Athlete of the Week: Tackling a healthy sports-life balance with Jeff Gurley
Jeff Gurley is a senior from Leawood, Kan. who is majoring in Political Science. He plays linebacker on the Washington University football team. Last year, he earned All-Collegiate Conference of Illinois and Wisconsin (CCIW) second team honors as well as Google Cloud Academic All-District and Academic All-CCIW honors. In our first installment of our Athlete of the Week series, I sat down with Gurley to talk about his future plans, his experience as a Wash. U. student-athlete and what he does off the gridiron.
Student Life: Why Political Science?
Jeff Gurley: I actually went into my freshman year thinking I wanted to do business of sports—front office type stuff. But I took American Politics in [the] fall of 2016 and I just found it all really interesting. As I’ve taken more and more, I’ve enjoyed the law side more than anything. I’ve stuck around political science. I’ve also minored in legal studies. That’s been a good combination of my interests.
SL: Gotcha. Is the plan law school for the moment?
JG: Yep. I’ve already applied and been accepted into a few places, so keep your fingers crossed over me.
SL: Awesome. Good luck.
SL: What brought you to Wash. U?
JG: Well, I actually didn’t go to Wash. U. at the beginning of my collegiate career.
SL: Yeah, you started at Davidson [College], right?
JG: I started at Davidson, yeah. I didn’t really like it there and it didn’t really work out. So when I was looking for the next place, the most important thing to me was the people I surround myself with. Right when I got here, I knew this is where I wanted to be. On my visit, I mean. All the people on the team were incredible. The coaching staff was amazing. I could tell that all the professors and the students genuinely cared. I know you know this too, but everyone genuinely cares about each other and wants everybody to succeed. That was the big difference, I thought, from a lot of the peer schools that Wash. U. compares itself to. It was really the existence of a strong community and the values behind that that really drew me to Wash. U.
SL: When did you transfer?
JG: After my freshman year.
SL: So this is your third year here?
SL: When did you become a starter on the football team?
JG: I started a couple games my sophomore year. Then I started full time at the beginning of my junior season. So I’ve started, 15 games in a row? How many have we played this year? 16?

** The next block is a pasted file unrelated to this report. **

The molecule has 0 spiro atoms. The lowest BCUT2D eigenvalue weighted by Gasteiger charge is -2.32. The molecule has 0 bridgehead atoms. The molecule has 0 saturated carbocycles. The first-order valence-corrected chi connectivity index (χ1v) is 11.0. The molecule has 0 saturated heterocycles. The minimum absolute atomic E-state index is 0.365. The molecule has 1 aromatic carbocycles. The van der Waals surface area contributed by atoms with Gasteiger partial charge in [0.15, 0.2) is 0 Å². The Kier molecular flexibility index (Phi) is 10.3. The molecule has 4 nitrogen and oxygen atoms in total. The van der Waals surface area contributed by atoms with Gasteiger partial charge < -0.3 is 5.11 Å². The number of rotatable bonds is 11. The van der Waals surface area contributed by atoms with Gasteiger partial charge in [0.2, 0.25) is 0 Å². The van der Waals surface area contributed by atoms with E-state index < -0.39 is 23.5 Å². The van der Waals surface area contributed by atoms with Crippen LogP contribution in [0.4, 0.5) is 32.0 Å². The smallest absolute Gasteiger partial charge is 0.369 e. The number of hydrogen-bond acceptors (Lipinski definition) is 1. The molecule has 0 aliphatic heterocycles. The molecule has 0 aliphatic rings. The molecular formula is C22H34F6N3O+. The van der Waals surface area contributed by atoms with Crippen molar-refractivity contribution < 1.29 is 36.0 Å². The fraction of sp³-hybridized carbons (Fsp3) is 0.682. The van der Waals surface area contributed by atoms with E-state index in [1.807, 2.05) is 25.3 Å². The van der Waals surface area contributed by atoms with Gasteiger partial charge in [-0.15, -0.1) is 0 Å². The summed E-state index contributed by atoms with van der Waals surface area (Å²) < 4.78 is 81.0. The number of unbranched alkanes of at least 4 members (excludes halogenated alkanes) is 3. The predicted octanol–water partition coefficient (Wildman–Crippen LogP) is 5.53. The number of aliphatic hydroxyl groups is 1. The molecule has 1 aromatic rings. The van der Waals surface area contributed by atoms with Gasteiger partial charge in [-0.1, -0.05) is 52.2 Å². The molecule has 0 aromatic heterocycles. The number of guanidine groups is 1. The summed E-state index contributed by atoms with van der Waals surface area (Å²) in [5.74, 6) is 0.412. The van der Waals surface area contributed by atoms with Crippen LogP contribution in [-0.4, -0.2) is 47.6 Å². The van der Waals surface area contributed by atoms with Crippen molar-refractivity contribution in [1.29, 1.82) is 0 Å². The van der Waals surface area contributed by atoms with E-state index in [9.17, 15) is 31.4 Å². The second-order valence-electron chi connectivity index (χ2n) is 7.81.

SL: Including this year?
SL: Gotcha. What’s been your favorite part about playing football at Wash. U.?
JG: Oh man. Not to sound like a broken record, but definitely the people, for sure. All of my closest friends are on the team. They’re driven, passionate. They want to succeed and they want everyone else to succeed around them. We hold each other accountable. We push each other to be the best that we can be. Not just on the field, but in every aspect of life. Whether it’s football, in the classroom, faith, family life—really anything. The best friends that I’ve had are the dudes that we wake up at 6 a.m., we work out with TO [Terry O Neill, the team’s strength and conditioning coach], get destroyed, then we’re in the classroom together, we’re at BD, we’re at village together, doing everything. That’s definitely my favorite part about being on the team here.
SL: What’s been your favorite game you’ve played?
JG: Probably the Wheaton [College] game last year. We were underdogs by a bunch. That was actually the other school that I trimmed my list down to—between Wash. U. and Wheaton. Defensively, we were firing on all cylinders that game. It was just a really fun game to play in, football-wise, and that extra layer of knowing I made the right choice to come here really made that game special.
SL: How do you feel about what happened on Saturday? (On Saturday, the Bears lost a blowout to Wheaton, 52-13)
JG: That was definitely a disappointing game. Yeah, I mean we…Yeah. We’re really disappointed in the outcome. They were a better football team than us on Saturday. They came out, right out of the gate, and we didn’t. We kept fighting and I’m really proud of all my guys. I think that is what makes us us. No matter the score is, no matter what’s going on, we’re always fighting until the bitter end. I think that’s what makes Wash. U. football Wash. U. football. But obviously, we’re incredibly disappointed in the outcome. We’re looking towards next week, at this point, Illinois-Wesleyan [University].
SL: In your junior and senior year, y’all have been in the CCIW, right?
SL: The year you came is the year that we didn’t have conference?
SL: Has there been a big difference in moving into a conference versus what that year without a conference was like?
JG: Sure. I think the biggest thing is just the regularity of opponents. For sure, I mean, it’s been kind of fun playing the same teams back to back. Seeing a lot of the same guys last year and this year when we play each other. And sometimes not so fun because, you know how that can be. But especially my sophomore year, there was not a lot of rhyme or reason to the schedule. We played an incredibly tough schedule, which I think really prepared us well for the CCIW, which is one of the best conferences in the country.